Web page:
Private schools ask government for changes in school ruling
Members of the Association of Private Educational Institutions (Ainep) say that the current educational ruling for private schools encourages rather than discourages violence, conflict and lack of discipline in schools.
They specifically mentioned that Art. 24 of the July 2013 ruling bans school principals from expelling a student during the school year. Ainep director Luisa Muniz Subervi said this creates a permissive situation that can lead to tragic incident like the recent tragedy in La Romana in which a 12-year old student was beaten and later died as a consequence.
Muniz Subervi says that the Ministry of Education needs to modify the ruling, which is not practical. She expressed concern about the defiant attitude of some students. “There is a large number of cases that are only known in the schools… of bullying, pornographic photos and videos that the schools deal with every day,” she stated.
Ainep secretary Alina Matos says the basic problem is that the ruling protects the students from the consequences of arbitrary actions. She mentioned the case of a student who stole exams. As a symbolic penalty, the school banned the student from attending the graduation, but the parents sued and the courts favored the student. She said that before the 2013 ruling, cases like this were resolved within the schools.
The school principals stated: “We are sending a strange message to children that their actions have no consequences. We are raising them in a bubble where there is only a small hairline between freedom and licentiousness, all managed under the theory of positive discipline,” she said.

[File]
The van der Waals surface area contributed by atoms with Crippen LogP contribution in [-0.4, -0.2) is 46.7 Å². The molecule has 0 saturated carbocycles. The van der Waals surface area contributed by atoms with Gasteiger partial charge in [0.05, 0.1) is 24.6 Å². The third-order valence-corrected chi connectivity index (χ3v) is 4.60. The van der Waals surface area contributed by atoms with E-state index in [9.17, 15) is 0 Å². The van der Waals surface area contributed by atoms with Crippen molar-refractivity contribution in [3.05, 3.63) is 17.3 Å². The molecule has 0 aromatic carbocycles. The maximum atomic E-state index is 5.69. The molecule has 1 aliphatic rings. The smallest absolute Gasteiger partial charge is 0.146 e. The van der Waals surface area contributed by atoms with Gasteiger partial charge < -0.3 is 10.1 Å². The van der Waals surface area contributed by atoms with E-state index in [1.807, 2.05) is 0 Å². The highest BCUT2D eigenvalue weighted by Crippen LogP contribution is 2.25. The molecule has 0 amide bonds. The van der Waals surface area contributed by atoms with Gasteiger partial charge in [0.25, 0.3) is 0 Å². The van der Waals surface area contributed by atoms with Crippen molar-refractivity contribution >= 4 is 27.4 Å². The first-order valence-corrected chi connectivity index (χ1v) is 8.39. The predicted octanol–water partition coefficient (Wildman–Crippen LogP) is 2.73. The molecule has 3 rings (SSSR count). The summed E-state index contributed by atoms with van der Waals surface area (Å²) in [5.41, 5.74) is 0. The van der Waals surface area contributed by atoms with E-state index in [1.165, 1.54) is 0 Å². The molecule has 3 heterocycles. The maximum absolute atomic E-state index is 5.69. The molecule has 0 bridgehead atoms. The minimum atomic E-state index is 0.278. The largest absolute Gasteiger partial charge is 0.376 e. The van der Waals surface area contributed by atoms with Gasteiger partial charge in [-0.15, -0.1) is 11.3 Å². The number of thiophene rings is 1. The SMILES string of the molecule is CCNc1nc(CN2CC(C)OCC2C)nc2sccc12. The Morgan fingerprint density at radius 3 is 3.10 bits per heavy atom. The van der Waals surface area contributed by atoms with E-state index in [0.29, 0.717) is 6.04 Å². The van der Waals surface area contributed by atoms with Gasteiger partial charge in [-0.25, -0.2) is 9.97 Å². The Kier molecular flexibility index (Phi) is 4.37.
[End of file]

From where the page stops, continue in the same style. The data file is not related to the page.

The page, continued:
She called on the Ministry of Education to sit down to talks with the schools to assess the situation and establish what is more beneficial for the students.
Ainep has drawn up a proposal for changes in the ruling, following a forum attended by 175 private school principals held on 9 March 2016. A follow-up meeting with parents’ associations and educational specialists is scheduled for 27 April 2016.
Matos added that the previous ruling was more effective. It established that if a child took arms or drugs to school he or she could be expelled. She says that serious incidents are now routine, such as defaming fellow students, and hacking information in schools.
The maximum penalty under the current ruling is a two-day suspension from school.
Ainep president Belen Pou and board member Marcel Irizarry said that the ruling prevents the school board from managing difficult situations.
Source: DR1, Eldia
March 31, 2016
Category: DR News |